Celebrating India’s 72nd Independence Day
Approximately 700,000 people of Indian descent live in the New York City area. In the 1960s and 1970s, there was a boom of immigrants from India, with clusters settling in such areas as Jackson Heights and Flushing. In the 1980s, roughly half of the tri-state area’s Indian immigrants called Queens home. Since then, the community has expanded. Many Indian Americans have become leaders in business, healthcare, law and other fields.
In this special section, we profile several Indian Americans who have accomplished great things professionally and through their work in the tight-knit communities of Queens and New York City.
Mona Tata, MD
After attending medical school and getting married in India, Dr. Mona Tata, the associate director of laboratories at Forest Hills Hospital, came to Queens to advance her career and start a family.
She arrived in the United States in the mid-1980s to further her academic career and undergo a residency in anatomic and clinical pathology at New York University Hospital.
After her residency, she obtained a fellowship in surgical pathology at North Shore University Hospital in Manhassett, where she remained until the mid-1990s. She also worked at Rockland County’s Good Samaritan Hospital.
Tata was then recruited to Franklin Hospital in Valley Stream, shortly before the hospital became part of the Northwell Health System. She worked there for seven years and became the medical director of laboratories. Tata noted that during the transition period, she was involved in Northwell Health developing a pathology service line, which streamlined the language across the board for its analytics reporting system.
“We had a chairman of pathology and all the doctors would report on their styles,” she said.
Tata said that the chairman of pathology would then discuss reporting with each doctor, and the system became standardized, so that clinicians would better understood doctors’ intentions. The new system emphasized a better turnaround time for clinical analysis, she said.
Tata then moved with her husband, who works for the World Bank, to Washington, D.C. She worked for the Armed Forces Institute of Pathology, which is a consultative service for the Department of Defense and the Veteran Affairs offices. Tata noted that defense forces across the world would send information on cases, and she would then give a pathology consultation. That institute later became the Joint Pathology Center.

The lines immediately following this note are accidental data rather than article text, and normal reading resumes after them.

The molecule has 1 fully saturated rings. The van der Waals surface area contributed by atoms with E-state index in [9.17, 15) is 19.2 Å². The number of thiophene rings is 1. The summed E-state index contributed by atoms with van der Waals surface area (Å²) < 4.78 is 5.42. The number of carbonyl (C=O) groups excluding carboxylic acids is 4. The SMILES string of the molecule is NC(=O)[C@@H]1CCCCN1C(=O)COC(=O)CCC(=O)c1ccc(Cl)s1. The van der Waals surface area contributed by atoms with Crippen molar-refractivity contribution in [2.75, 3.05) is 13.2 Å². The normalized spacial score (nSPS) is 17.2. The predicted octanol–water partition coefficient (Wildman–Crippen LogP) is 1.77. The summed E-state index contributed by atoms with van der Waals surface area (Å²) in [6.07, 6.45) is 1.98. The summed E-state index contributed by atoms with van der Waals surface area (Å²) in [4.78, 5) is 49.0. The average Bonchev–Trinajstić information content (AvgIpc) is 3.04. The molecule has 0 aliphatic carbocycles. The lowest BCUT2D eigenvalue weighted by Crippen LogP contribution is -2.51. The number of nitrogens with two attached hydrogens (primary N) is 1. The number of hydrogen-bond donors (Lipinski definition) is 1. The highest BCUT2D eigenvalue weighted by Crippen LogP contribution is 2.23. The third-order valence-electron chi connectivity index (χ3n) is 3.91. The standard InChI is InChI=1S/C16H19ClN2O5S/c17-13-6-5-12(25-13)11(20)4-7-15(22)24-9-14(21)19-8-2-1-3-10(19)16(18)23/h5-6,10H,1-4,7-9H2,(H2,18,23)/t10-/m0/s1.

“My specialty was breast and gynecologic pathology,” she said. “It was a very specialized consultation with an emphasis on research.”
Tata worked there for seven years “with some breaks,” one of which took her family to Switzerland for two years. During her time there, she worked for the University Hospital on Basel in the research division.
“They have a very active research division for breast tumors,” she said.
She returned to Northwell Health in 2017 as the associate director of laboratories at Forest Hills Hospital.
“Forest Hills is a fantastically diverse hospital, one of the most diverse communities any hospital could be in, and that is reflected in the staff,” she said, adding that her work at the hospital is equally diverse. “Because we see such a different variety of diagnostic material, we have a spectrum of all sorts of case mixes. We have a very interesting ability to look at different cases.”
She enjoys the diverse set of pathologic processes that are followed when examining tumors and biopsies.
“We also have a lot of young patients with various inflammatory diseases. It’s a very interesting case mix, and we have to be ready for anything,” Tata said.
Tata said that the hospital has a full affiliation with Northwell Health’s core lab system that is set up to run every kind of sample in New York.She said that this gives Forest Hills Hospital the capability to operate as a full-service hospital.
“It makes us confident that we can offer a very high standard of care for our patients,” she said. “We are not limited in scope by our size.” Tata lives in Queens with her husband. While her eldest children are an attorney and in finance, her youngest is now in medical school.
– Jon Cronin